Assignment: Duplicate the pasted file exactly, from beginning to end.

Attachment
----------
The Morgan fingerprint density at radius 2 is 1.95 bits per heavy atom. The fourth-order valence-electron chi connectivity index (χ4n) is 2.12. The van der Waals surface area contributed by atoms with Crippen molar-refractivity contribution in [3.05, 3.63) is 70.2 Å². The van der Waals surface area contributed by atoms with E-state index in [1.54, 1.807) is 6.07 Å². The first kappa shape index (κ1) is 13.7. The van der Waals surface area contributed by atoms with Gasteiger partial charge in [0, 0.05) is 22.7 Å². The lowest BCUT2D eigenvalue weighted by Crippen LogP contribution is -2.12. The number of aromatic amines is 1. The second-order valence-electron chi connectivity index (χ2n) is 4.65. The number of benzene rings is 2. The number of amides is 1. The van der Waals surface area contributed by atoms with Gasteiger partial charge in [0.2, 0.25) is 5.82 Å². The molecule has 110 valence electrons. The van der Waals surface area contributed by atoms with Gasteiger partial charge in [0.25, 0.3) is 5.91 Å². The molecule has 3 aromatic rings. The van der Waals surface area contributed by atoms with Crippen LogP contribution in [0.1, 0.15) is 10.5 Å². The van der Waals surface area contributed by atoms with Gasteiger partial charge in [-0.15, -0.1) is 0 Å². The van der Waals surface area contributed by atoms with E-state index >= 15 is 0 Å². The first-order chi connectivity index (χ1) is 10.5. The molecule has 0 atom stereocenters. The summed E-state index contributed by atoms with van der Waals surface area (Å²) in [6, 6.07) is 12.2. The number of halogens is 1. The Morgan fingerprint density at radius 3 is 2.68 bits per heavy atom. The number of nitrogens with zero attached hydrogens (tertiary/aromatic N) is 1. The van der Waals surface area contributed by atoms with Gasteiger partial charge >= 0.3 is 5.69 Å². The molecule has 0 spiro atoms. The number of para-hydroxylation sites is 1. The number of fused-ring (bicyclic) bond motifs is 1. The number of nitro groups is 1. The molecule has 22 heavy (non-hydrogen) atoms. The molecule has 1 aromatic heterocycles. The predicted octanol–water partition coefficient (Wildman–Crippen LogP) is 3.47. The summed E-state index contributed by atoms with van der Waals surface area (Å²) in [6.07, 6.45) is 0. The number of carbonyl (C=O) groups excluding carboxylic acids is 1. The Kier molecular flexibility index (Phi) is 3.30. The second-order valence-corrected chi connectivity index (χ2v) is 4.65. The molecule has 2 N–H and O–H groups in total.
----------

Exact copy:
The Morgan fingerprint density at radius 2 is 1.95 bits per heavy atom. The fourth-order valence-electron chi connectivity index (χ4n) is 2.12. The van der Waals surface area contributed by atoms with Crippen molar-refractivity contribution in [3.05, 3.63) is 70.2 Å². The van der Waals surface area contributed by atoms with E-state index in [1.54, 1.807) is 6.07 Å². The first kappa shape index (κ1) is 13.7. The van der Waals surface area contributed by atoms with Gasteiger partial charge in [0, 0.05) is 22.7 Å². The lowest BCUT2D eigenvalue weighted by Crippen LogP contribution is -2.12. The number of aromatic amines is 1. The second-order valence-electron chi connectivity index (χ2n) is 4.65. The number of benzene rings is 2. The number of amides is 1. The van der Waals surface area contributed by atoms with Gasteiger partial charge in [0.2, 0.25) is 5.82 Å². The molecule has 110 valence electrons. The van der Waals surface area contributed by atoms with Gasteiger partial charge in [0.25, 0.3) is 5.91 Å². The molecule has 3 aromatic rings. The van der Waals surface area contributed by atoms with Crippen LogP contribution in [0.1, 0.15) is 10.5 Å². The van der Waals surface area contributed by atoms with Gasteiger partial charge in [-0.15, -0.1) is 0 Å². The van der Waals surface area contributed by atoms with E-state index >= 15 is 0 Å². The first-order chi connectivity index (χ1) is 10.5. The molecule has 0 atom stereocenters. The summed E-state index contributed by atoms with van der Waals surface area (Å²) in [6, 6.07) is 12.2. The number of halogens is 1. The Morgan fingerprint density at radius 3 is 2.68 bits per heavy atom. The number of nitrogens with zero attached hydrogens (tertiary/aromatic N) is 1. The van der Waals surface area contributed by atoms with Gasteiger partial charge >= 0.3 is 5.69 Å². The molecule has 0 spiro atoms. The number of para-hydroxylation sites is 1. The number of fused-ring (bicyclic) bond motifs is 1. The number of nitro groups is 1. The molecule has 22 heavy (non-hydrogen) atoms. The molecule has 1 aromatic heterocycles. The predicted octanol–water partition coefficient (Wildman–Crippen LogP) is 3.47. The summed E-state index contributed by atoms with van der Waals surface area (Å²) in [6.07, 6.45) is 0. The number of carbonyl (C=O) groups excluding carboxylic acids is 1. The Kier molecular flexibility index (Phi) is 3.30. The second-order valence-corrected chi connectivity index (χ2v) is 4.65. The molecule has 2 N–H and O–H groups in total.